Governor Jerry Brown announced last week the state of California's first-ever mandated water reduction measures. The state is enjoined to reduce their water consumption by 25%. The mandate is directed at homeowners who overwater their lawns. Jerry Brown even went so far as to say that the days of the nice green lawn getting watered every day is a thing of the past. With these stringent new regulations being put into effect, artificial grass is looking more and more attractive and less and less like a secondary choice.
One resident in Orange County says that she and her mother live in a house with a natural grass yard. The natural grass has been there for sixty years. However, she says that if the drought worsens, she and her mother will consider installing artificial grass. They won't however install xeriscaping because having lawn that is suitable for sportive activities is important to her family and her children.
Her mother even went so far as to call artificial grass the wave of the future. Indeed, artificial grass will soon displace natural grass as the standard surface material for residential yards.
The California Water Resources Board will announce how it will achieve statewide cuts in two weeks.
If you've been thinking about installing synthetic grass in your lawn, now is the best time to make the jump. It will save you time and money, and will save the community water. Not only that, it will make your lawn the envy of the neighborhood by always appearing perfectly manicured and green all year round.
This is a great time to do it, especially if you live in California. Jerry Brown announced that water agencies that supply 90% of California's residents' water will be forced to reduce water consumption by 25% or face punitive consequences. The water agencies can use their own discretion on how to impose the water restrictions to the residents in their territories, but it has been posited that the directive is intended to target homeowners with lawns. Watering lawns and gardens is the main source of excess water usage among homeowners. The water agencies will more than likely raise the rates on water over users and reward those who spend water sparingly.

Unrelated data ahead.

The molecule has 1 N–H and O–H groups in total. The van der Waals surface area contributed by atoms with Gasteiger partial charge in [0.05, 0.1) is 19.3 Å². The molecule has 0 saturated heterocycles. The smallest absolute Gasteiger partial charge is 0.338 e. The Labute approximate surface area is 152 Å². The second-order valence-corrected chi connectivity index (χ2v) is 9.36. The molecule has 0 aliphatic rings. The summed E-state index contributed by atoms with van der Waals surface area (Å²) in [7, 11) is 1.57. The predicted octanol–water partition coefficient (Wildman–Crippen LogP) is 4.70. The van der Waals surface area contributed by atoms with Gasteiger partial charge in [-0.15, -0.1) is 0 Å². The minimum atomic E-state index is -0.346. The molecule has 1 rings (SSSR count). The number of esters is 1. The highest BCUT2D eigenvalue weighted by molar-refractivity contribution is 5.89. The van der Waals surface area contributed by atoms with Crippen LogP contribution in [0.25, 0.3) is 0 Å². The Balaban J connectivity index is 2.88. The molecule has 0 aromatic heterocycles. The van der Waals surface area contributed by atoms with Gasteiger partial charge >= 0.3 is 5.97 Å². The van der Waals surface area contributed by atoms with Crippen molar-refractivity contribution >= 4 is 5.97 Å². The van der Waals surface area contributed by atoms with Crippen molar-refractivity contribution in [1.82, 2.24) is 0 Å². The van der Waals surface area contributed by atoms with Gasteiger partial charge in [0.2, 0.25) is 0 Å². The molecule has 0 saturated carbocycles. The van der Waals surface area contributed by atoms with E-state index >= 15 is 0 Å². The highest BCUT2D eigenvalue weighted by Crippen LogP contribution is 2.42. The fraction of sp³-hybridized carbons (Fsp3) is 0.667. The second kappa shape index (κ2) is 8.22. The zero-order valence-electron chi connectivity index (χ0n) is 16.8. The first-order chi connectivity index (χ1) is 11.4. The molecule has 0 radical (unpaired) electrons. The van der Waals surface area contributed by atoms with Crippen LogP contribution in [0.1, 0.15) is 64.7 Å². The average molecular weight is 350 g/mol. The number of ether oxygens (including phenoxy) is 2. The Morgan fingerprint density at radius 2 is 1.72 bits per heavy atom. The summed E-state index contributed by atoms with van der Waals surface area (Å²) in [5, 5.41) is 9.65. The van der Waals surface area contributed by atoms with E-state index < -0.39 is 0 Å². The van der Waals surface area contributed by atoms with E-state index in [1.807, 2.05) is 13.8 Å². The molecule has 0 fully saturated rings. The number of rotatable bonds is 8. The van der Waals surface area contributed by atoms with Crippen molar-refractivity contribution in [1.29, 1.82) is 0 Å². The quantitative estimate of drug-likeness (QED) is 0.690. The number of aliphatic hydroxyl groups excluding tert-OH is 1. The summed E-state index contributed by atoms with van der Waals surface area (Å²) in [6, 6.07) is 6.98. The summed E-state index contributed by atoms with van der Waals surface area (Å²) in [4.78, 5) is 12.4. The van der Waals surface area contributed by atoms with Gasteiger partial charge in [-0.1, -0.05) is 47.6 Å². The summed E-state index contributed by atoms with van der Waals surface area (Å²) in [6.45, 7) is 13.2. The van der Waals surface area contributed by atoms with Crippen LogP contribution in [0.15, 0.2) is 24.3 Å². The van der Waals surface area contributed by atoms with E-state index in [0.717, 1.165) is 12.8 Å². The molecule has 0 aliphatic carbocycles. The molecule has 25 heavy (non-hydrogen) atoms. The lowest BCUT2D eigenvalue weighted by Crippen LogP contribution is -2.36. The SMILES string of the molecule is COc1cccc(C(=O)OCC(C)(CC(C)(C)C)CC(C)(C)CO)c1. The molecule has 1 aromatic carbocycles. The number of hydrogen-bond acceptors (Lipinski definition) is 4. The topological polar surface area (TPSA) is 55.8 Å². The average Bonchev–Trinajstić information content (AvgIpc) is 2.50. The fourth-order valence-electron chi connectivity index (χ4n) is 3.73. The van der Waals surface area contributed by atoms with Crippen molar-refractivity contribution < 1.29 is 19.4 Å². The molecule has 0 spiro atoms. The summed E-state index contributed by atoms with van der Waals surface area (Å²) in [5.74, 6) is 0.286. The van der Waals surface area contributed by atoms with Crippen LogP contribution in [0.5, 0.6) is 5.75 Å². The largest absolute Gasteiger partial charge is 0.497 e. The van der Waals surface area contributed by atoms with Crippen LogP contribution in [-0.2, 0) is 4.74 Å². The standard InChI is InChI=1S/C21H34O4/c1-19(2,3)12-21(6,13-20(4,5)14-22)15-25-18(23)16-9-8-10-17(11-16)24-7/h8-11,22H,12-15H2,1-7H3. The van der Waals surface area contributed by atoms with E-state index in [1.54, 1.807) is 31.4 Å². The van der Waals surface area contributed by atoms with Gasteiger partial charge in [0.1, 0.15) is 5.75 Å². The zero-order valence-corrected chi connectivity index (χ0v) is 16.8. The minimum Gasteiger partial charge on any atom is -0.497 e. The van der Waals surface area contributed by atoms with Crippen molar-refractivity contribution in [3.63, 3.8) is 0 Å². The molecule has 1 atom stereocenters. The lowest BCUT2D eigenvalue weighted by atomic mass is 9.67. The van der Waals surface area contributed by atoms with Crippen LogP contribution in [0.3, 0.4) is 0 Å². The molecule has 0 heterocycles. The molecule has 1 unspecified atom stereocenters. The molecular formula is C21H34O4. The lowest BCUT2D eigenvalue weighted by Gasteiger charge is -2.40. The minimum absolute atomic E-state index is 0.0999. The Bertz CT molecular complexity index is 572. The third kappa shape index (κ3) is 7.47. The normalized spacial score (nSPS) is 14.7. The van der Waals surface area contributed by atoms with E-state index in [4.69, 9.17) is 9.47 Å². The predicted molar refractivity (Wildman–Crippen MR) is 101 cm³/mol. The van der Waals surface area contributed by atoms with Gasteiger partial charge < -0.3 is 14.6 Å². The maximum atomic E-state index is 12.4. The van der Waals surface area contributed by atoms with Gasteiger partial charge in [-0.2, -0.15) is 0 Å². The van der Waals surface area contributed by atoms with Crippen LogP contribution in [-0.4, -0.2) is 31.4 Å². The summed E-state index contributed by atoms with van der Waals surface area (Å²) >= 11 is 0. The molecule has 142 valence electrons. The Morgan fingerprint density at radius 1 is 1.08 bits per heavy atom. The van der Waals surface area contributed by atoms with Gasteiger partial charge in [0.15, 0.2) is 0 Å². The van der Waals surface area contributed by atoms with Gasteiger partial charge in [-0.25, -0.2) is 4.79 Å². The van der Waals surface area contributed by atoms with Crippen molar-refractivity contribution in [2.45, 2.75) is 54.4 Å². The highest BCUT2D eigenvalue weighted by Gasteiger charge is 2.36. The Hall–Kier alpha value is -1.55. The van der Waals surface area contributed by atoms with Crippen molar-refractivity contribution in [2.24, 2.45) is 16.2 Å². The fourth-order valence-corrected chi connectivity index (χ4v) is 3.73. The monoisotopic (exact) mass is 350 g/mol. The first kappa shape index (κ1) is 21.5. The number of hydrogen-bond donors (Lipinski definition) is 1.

Thus, installing synthetic grass in your yard especially if you're a California resident is the most prudent and shrewd thing you can do if you want to retain a nice lawn that you and your family and pets can play on and yet save water.
A sports complex in Kent County, Delaware, is planned to be constructed which has 12 synthetic turf fields. The project will cost $24 million and will have a $24 million yearly impact on the local economy after it has been built. The plan is for the synthetic turf sports complex to be like a tournament site rather than simply a sports complex.
Organizers hope that the synthetic turf sports complex will attract important sports tournament games. The organizers have used as a model a similar sports complex in Maryland which opened in 2000 that has been a very large source of revenue for the entire area of the complex. The organizers hope that the same revenue generation will occur after the synthetic turf sports complex is built in Kent County.
The organizers also hope that the synthetic turf sports complex will be host to other non-sports activities and foresee it being used as a space for festival-like activities with music, food and entertainment going on along the sports activities.
Financial benefits are augmented by the fact that the synthetic turf fields will cost only ÃÂÃÂ¼ of what it would cost to have natural grass installed therein.
Synthetic turf in sports fields is certainly a new standard in sports field surfaces.
Is synthetic grass
safe for children? A queries asked by many individuals who are considering
synthetic lawn because of their homes. The answer is absolutely yes! For 40
years, under EPA supervision and OSHA- not one individual fabricating, has ever
documented bad effects related to any substances associated with synthetic
In July 2010, the Connecticut Division of public-health announced that a new study of the threats to children and adults playing on artificial turf fields containing crumb rubber infill reveals "no elevated health dangers."
A December 2009 U.S. Environment Protection Agency scoping study of the health dangers from inhalation, ingestion, and dermal contact with artificial turf and crumb rubber found every evaluation result to be "below levels of concern."
The Ca EPA launched a study dated July 2009 which signified there is an insignificant individual health threat from inhaling the atmosphere above artificial lawn.
Impartial evaluations conducted from the New York State Department of Environment Conservation and New York State Division of Health, released in May 2009, proved there were no important health concerns at artificial grass fields.